EYE IN THE SKY
More than 30,000 high-resolution pictures, each at 14 megapixels, were shot from an altitude of 100m using these drones over 10 days. A backend team stitched all this together to create an ‘ortho map’ (or a digital surface map). This was later converted into 3D visuals that were fed into a mobile app only the security team could access.
“This helped police in identifying vulnerable points and decide on personnel deployment,” said K Senthil Kumar of Centre for Aerospace Research, Madras Institute of Technology, Anna University.
Security personnel were stationed on terraces along the route, besides at metro rail stations that are vantage points. On the ground, four officers in the rank of DIG and 16 SP-rank officers have been leading a team of 10,000 police personnel to monitor security of the visiting dignitaries. Three SPs are coordinating with internal security officials and Chinese security officials, with assistance from six assistant commissioners of police, 16 inspectors of police, 48 sub-inspectors of police and 400 other personnel.
A quick reaction team (QRT) is stationed at the airport. Another group of three SPrank officials are in charge of the periphery of the hotel in Guindy, where Xi is staying. As many 60 as QRT members have been deployed at the hotel.
Two DIG-rank officials, eight SPs, 30 ACs, 90 inspectors and 270 SIs have been deployed along with 3,000 police personnel on the East Coast Road till Muttukadu outside the city limits. The rest of the personnel have been stationed in and around Mamallapuram. After finalising the routes to be taken by PM Narendra Modi and Xi, police have also worked out three contingency routes. Chennai: A couple of hours before Xi Jinping landed in Chennai on Friday for the informal summit with PM Narendra Modi, police detained 12 Tibetans for trying to stage protests at the airport and near the Chinese president’s hotel. A group of 250 Chinese nationals had also gathered outside the hotel to greet their leader. Six Tibetans were picked up after they mingled with the media and the public crowding outside Grand Chola, where Xi is staying, and raised slogans around noon.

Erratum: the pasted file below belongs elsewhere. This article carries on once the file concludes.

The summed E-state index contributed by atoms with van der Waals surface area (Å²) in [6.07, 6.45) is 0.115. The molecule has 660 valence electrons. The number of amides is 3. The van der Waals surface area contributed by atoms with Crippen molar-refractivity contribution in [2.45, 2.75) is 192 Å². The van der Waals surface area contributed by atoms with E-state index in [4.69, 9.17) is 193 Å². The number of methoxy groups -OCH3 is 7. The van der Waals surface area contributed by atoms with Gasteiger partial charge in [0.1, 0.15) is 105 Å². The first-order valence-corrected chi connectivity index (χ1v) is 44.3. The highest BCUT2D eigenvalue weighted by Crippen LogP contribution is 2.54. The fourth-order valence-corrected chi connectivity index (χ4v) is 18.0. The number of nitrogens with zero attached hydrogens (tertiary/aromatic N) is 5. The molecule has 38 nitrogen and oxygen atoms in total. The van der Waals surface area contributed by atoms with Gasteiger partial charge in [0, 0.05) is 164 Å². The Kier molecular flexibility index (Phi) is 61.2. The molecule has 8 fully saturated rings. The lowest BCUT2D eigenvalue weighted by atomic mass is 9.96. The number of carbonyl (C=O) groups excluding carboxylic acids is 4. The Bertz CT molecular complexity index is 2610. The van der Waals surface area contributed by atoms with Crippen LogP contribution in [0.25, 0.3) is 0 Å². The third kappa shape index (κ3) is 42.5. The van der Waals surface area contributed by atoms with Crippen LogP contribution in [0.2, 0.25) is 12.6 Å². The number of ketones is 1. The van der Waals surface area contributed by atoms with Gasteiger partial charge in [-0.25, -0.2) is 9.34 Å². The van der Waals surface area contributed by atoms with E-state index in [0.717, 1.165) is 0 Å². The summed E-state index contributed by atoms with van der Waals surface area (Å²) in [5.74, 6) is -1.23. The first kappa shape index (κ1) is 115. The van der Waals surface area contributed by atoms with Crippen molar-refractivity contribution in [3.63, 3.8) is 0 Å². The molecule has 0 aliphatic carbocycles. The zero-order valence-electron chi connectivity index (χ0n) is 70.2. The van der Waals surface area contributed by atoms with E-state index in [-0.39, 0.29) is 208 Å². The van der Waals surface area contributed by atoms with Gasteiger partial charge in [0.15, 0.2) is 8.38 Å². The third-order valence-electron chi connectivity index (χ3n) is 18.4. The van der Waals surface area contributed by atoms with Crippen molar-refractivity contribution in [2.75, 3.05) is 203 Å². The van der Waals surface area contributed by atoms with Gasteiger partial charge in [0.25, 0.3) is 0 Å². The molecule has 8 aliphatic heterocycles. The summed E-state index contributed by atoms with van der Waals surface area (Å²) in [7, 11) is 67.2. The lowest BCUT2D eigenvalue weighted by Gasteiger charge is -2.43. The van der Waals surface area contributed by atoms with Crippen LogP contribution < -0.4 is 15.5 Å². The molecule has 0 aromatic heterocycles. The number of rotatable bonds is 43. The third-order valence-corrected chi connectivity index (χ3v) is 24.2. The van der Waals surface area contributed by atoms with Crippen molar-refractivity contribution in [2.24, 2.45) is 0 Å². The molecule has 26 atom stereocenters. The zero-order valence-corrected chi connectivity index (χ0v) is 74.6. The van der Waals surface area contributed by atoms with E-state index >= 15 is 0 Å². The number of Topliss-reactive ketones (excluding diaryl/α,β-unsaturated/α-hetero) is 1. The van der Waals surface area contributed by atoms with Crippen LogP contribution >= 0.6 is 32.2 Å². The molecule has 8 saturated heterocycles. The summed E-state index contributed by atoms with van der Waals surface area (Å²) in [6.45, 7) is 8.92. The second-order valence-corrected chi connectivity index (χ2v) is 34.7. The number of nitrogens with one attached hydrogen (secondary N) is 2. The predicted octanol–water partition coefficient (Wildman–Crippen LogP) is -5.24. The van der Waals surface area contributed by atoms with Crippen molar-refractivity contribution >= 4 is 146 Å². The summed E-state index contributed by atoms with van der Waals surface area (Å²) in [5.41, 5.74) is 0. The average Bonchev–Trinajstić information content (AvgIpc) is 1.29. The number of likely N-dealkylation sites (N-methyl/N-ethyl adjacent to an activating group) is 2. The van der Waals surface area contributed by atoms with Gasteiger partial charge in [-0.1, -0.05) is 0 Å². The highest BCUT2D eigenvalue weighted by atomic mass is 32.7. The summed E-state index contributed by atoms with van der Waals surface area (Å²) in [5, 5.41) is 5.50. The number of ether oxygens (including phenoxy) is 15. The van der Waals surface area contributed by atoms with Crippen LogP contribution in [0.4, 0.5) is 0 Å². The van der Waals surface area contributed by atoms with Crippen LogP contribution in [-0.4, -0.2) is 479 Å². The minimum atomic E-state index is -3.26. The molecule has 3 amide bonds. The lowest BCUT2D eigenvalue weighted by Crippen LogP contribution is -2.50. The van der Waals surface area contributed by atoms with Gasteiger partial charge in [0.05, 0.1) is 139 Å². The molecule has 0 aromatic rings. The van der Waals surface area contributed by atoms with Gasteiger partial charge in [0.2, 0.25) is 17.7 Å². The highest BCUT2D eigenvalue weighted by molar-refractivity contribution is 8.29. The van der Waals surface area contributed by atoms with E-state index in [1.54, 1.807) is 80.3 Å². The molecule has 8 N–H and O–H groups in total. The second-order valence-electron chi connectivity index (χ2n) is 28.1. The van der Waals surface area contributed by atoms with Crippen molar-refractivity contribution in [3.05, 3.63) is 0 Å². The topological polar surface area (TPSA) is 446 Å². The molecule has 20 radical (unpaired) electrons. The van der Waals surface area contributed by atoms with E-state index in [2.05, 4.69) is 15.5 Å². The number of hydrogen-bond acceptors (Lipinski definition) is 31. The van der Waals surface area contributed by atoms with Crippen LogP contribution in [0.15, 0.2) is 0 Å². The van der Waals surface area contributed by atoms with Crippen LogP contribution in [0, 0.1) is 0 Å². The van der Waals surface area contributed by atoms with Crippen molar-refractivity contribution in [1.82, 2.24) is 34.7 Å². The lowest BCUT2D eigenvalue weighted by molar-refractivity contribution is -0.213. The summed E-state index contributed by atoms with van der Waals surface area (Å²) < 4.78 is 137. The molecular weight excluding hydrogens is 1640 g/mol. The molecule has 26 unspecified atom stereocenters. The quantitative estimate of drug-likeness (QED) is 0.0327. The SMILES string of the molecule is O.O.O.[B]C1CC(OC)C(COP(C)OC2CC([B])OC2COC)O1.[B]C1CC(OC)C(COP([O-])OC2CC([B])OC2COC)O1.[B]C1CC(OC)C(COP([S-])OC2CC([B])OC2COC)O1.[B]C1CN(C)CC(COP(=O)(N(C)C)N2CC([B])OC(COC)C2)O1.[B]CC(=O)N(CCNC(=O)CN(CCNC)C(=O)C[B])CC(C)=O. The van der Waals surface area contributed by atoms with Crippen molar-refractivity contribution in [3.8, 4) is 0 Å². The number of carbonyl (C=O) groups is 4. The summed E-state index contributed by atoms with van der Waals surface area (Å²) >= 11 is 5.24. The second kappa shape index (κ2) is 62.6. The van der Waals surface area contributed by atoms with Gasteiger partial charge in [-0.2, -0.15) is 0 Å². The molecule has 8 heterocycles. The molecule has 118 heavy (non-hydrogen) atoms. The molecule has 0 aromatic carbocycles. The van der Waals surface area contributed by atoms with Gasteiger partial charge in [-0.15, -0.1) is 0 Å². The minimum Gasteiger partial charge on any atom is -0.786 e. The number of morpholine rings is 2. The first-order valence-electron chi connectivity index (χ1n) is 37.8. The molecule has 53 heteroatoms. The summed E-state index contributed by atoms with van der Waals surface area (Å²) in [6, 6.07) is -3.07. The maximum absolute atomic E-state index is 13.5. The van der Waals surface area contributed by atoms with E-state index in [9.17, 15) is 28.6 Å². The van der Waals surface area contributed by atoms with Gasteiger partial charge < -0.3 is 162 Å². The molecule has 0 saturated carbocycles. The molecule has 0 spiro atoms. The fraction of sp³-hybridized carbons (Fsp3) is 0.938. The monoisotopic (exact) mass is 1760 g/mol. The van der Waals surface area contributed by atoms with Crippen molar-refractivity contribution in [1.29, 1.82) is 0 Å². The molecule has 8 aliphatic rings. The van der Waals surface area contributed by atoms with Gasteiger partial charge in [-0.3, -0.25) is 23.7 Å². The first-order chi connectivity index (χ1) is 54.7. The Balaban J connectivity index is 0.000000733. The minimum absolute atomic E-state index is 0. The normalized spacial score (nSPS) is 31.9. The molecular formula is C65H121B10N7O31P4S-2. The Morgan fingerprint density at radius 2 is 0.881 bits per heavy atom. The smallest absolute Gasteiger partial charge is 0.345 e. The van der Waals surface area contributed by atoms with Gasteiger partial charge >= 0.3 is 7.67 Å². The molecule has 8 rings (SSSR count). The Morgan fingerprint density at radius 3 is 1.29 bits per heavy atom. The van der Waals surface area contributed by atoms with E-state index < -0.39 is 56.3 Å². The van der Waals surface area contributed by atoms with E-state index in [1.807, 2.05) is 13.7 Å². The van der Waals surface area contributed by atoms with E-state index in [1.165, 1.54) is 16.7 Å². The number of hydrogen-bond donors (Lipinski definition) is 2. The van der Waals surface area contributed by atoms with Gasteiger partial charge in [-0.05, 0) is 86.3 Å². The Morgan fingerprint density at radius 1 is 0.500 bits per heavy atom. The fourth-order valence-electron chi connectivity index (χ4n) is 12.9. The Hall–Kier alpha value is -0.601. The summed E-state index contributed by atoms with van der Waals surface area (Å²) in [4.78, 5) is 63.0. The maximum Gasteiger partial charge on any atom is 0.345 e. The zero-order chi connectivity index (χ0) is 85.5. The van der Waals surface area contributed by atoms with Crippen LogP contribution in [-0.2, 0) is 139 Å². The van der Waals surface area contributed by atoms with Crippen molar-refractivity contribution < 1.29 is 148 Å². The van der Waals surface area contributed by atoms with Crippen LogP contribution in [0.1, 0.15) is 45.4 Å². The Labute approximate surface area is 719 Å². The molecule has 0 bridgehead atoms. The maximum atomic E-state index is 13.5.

An hour later, police at the airport detained a group of six Tibetans who had just flown in from Bangalore on suspicion that they were planning to stage a protest. Earlier, on Thursday night, Pema Ngodup, a Tibetan journalist with the Washington-based Radio Free Asia — who said he had come to cover the summit — was detained by police for not carrying valid ID.
Earlier this week, Chennai police arrested Tenzin Tsundue, a Tibetan activist and writer, as well as nine other activists. The arrests came after central intelligence agencies alerted Chennai police about possible protests by the outfits Tibetan Youth Congress and Students for Free Tibet-India.
Among those travelling to Chennai are also some 250 Chinese nationals living in different parts of the country who wanted to catch a glimpse of Xi. Hu Shu, a banker in Bengaluru, sought to stress the positives such summits can achieve. “The need of the hour is to resolve conflict between the two countries. There are several Chinese working here and vice versa. We hope the outcome is in everybody’s best interests. It would make us all happy,” he said.